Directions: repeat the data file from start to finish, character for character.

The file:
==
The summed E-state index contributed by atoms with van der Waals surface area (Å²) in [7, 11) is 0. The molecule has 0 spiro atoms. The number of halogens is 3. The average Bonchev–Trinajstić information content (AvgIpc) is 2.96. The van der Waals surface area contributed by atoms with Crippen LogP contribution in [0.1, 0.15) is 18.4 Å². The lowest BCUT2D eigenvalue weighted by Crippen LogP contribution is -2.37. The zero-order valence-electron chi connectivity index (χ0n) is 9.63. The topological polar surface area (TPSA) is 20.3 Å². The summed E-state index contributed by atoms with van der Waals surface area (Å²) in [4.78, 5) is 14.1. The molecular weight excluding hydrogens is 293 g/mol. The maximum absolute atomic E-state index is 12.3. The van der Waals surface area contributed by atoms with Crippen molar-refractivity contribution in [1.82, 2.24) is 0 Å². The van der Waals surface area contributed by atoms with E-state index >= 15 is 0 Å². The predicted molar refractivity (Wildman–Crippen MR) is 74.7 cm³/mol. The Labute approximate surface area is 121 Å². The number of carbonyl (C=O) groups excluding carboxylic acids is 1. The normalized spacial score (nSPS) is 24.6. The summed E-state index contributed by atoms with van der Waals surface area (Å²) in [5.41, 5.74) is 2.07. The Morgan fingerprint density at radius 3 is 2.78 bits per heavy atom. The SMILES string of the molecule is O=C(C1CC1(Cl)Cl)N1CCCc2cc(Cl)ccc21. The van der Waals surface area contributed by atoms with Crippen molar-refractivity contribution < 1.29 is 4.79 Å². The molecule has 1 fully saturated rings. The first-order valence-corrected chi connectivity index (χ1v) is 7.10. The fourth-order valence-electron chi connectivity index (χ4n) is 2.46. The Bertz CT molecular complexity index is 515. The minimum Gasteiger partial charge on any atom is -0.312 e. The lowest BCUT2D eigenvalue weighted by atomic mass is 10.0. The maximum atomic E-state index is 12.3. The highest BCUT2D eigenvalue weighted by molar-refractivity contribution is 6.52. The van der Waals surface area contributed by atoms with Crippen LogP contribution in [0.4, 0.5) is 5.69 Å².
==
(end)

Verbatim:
The summed E-state index contributed by atoms with van der Waals surface area (Å²) in [7, 11) is 0. The molecule has 0 spiro atoms. The number of halogens is 3. The average Bonchev–Trinajstić information content (AvgIpc) is 2.96. The van der Waals surface area contributed by atoms with Crippen LogP contribution in [0.1, 0.15) is 18.4 Å². The lowest BCUT2D eigenvalue weighted by Crippen LogP contribution is -2.37. The zero-order valence-electron chi connectivity index (χ0n) is 9.63. The topological polar surface area (TPSA) is 20.3 Å². The summed E-state index contributed by atoms with van der Waals surface area (Å²) in [4.78, 5) is 14.1. The molecular weight excluding hydrogens is 293 g/mol. The maximum absolute atomic E-state index is 12.3. The van der Waals surface area contributed by atoms with Crippen molar-refractivity contribution in [1.82, 2.24) is 0 Å². The van der Waals surface area contributed by atoms with E-state index >= 15 is 0 Å². The predicted molar refractivity (Wildman–Crippen MR) is 74.7 cm³/mol. The Labute approximate surface area is 121 Å². The number of carbonyl (C=O) groups excluding carboxylic acids is 1. The normalized spacial score (nSPS) is 24.6. The summed E-state index contributed by atoms with van der Waals surface area (Å²) in [5.41, 5.74) is 2.07. The Morgan fingerprint density at radius 3 is 2.78 bits per heavy atom. The SMILES string of the molecule is O=C(C1CC1(Cl)Cl)N1CCCc2cc(Cl)ccc21. The van der Waals surface area contributed by atoms with Crippen molar-refractivity contribution < 1.29 is 4.79 Å². The molecule has 1 fully saturated rings. The first-order valence-corrected chi connectivity index (χ1v) is 7.10. The fourth-order valence-electron chi connectivity index (χ4n) is 2.46. The Bertz CT molecular complexity index is 515. The minimum Gasteiger partial charge on any atom is -0.312 e. The lowest BCUT2D eigenvalue weighted by atomic mass is 10.0. The maximum atomic E-state index is 12.3. The highest BCUT2D eigenvalue weighted by molar-refractivity contribution is 6.52. The van der Waals surface area contributed by atoms with Crippen LogP contribution in [0.4, 0.5) is 5.69 Å².